Moisio House, St Johns Street, Port Moody. (Taken during a different season.)

Moisio House, St Johns Street, Port Moody. (Taken during a different season.)

Port Moody Heritage House Tour:

Moisio House

This next house was one with which we were familiar. It is one of my favorite houses and one day last spring, Mark walked down to take measurements of the columns…for a project we were planning. The house was built in 1912 by Esa Moisio, a millwright at the Thurston-Flavelle Mill. Recently, it had been owned by a church that had used it for a Sunday school and the interior had been greatly altered. The good news is that Fred Soofi bought it (for $10,000.00!!) and he will be moving it to a new lot in Port Moody to begin renovation to heritage standards. “It’s an Arts and Crafts style bungalow typical of the working class in the pre-WWI era. Interesting features include exposed rafters, open soffits, triangular eave brackets and full-width open verandahs on the front and rear of the house,” according to the tour pamphlet.

 

Hamel House, Henry Street, Port Moody

Hamel House, Henry Street, Port Moody

Chevalier House

Chevalier House, nearly in its original state. Henry Street, Port Moody.

Port Moody Heritage House Tour:

Hamel House and Chevalier House

After we returned home, we realized that it seemed like the homes on the tour had been chosen just for us, as they were favorites we’d often admired. The next two houses are just around the corner from us. I call this part of Henry Street the “Secret Street” because it’s tucked away. An arterial runs adjacent to it and few people see this block of little gems, all of which face south. We often walk past them, as they’re along a shortcut to downtown and the Port Moody Arts Centre, where I work in clay in the Open Studio. Mark has long admired Hamel House, which was built between 1909 and 1913 by Charles Hamel (Hamuel). It’s a 2 1/2 story house painted a lovely green with a metal roof. Tour info says that “it is believed that it served as a boarding house for mill workers.” I have idolized Chevalier House for years, but knew nothing of its history till today. The owners of both these houses showed tour-goers their own homes, giving us much information. Chevalier House is three stories and was built in 1909 by Theodore Chevalier and his sons. According to the historical society, Chevalier built the house with cedar he brought home from his workplace each day. He managed the shipping shed for the Thurston-Flavelle Mill. “The two story house had two apartments on the top floor. Both were accessed by staircases on the sides of the house.” Today, only one of the outside staircases remains, but the owner said the house has a total of five staircases! The historical society’s material also states that the Chevalier’s were one of the first Catholic family’s in Port Moody and that Mass was said in this house before St. Joseph’s Catholic Church was built, in 1912. We found this fact very intriguing because our cottage was the guest house of the rectory of this church. Unlike most houses, our front door isn’t in the front of our house. Instead it faces west, toward the area where the church once stood. The same goes for the former rectory which is next door to us to the west.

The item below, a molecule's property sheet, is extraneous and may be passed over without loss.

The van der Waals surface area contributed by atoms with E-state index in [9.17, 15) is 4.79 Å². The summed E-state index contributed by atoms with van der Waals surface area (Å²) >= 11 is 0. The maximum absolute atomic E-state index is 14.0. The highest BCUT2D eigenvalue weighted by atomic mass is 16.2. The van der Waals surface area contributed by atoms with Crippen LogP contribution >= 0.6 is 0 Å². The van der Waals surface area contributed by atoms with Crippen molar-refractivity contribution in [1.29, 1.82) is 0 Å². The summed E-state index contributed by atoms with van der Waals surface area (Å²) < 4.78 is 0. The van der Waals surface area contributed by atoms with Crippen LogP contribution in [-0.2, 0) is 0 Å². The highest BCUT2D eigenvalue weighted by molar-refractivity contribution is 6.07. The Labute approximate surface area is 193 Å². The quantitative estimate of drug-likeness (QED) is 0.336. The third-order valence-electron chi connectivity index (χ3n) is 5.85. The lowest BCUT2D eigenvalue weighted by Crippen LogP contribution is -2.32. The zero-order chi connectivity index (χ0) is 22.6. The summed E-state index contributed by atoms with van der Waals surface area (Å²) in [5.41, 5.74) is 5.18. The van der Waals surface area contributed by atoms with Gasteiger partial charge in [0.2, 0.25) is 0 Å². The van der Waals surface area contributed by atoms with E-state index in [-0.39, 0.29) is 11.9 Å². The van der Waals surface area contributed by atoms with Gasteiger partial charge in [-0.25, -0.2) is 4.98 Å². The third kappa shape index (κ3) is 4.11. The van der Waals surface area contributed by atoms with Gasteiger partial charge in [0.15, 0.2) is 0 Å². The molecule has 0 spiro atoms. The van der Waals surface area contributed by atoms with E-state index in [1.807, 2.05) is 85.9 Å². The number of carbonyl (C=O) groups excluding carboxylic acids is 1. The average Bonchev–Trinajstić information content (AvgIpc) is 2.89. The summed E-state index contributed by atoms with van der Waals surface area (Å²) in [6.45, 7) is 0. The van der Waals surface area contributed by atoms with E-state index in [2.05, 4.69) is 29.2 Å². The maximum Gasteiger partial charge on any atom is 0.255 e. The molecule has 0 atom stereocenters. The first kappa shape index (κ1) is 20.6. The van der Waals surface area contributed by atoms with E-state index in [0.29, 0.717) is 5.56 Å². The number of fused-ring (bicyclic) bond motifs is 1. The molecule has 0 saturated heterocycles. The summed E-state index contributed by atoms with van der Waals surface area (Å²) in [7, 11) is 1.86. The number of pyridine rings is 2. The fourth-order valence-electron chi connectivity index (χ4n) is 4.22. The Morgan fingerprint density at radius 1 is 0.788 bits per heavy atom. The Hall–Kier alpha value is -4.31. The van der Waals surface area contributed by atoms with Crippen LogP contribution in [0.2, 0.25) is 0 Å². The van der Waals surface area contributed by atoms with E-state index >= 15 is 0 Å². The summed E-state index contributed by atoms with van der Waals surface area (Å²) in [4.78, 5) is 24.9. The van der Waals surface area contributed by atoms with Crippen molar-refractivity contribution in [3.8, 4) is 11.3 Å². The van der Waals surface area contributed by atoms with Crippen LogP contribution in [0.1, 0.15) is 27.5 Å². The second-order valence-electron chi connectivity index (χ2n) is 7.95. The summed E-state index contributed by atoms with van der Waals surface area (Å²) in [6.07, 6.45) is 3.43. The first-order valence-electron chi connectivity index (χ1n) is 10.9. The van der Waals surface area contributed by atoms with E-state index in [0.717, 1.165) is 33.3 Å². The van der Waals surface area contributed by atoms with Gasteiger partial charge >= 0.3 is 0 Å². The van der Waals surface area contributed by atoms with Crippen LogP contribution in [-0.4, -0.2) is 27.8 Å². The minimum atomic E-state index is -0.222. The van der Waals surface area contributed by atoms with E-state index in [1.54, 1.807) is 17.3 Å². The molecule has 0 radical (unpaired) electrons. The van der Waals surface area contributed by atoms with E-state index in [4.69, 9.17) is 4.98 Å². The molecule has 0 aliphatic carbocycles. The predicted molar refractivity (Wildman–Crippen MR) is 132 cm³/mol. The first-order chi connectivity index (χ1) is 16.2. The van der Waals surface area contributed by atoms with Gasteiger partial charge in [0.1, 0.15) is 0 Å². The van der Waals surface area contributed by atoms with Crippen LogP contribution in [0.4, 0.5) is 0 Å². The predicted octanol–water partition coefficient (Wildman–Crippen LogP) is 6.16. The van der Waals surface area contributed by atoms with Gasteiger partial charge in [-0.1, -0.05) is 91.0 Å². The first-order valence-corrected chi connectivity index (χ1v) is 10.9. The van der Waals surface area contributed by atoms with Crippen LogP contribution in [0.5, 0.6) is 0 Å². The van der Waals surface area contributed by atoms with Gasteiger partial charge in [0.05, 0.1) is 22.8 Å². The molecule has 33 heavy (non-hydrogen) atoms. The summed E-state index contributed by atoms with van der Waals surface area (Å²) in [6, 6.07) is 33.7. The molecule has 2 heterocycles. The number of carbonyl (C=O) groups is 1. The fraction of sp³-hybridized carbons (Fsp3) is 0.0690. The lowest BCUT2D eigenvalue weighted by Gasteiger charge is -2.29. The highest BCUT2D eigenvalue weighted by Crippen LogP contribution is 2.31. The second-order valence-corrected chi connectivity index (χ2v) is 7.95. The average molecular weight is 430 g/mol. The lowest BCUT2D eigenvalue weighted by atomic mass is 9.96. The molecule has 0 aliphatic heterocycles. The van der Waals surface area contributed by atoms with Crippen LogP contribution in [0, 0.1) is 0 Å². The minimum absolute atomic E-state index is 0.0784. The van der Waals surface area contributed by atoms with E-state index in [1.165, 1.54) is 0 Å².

Truth be told, there were three more homes on the tour, post-war homes in a different part of town, one we’d have to drive to. Since we were so close to home, though, we decided to head back for a steaming bowl of gumbo. Our cat, Rosie, was happy to see us and now we’re having a nice evening in our own little heritage house. One of these years, maybe our abode will be part of the Port Moody Heritage House Tour!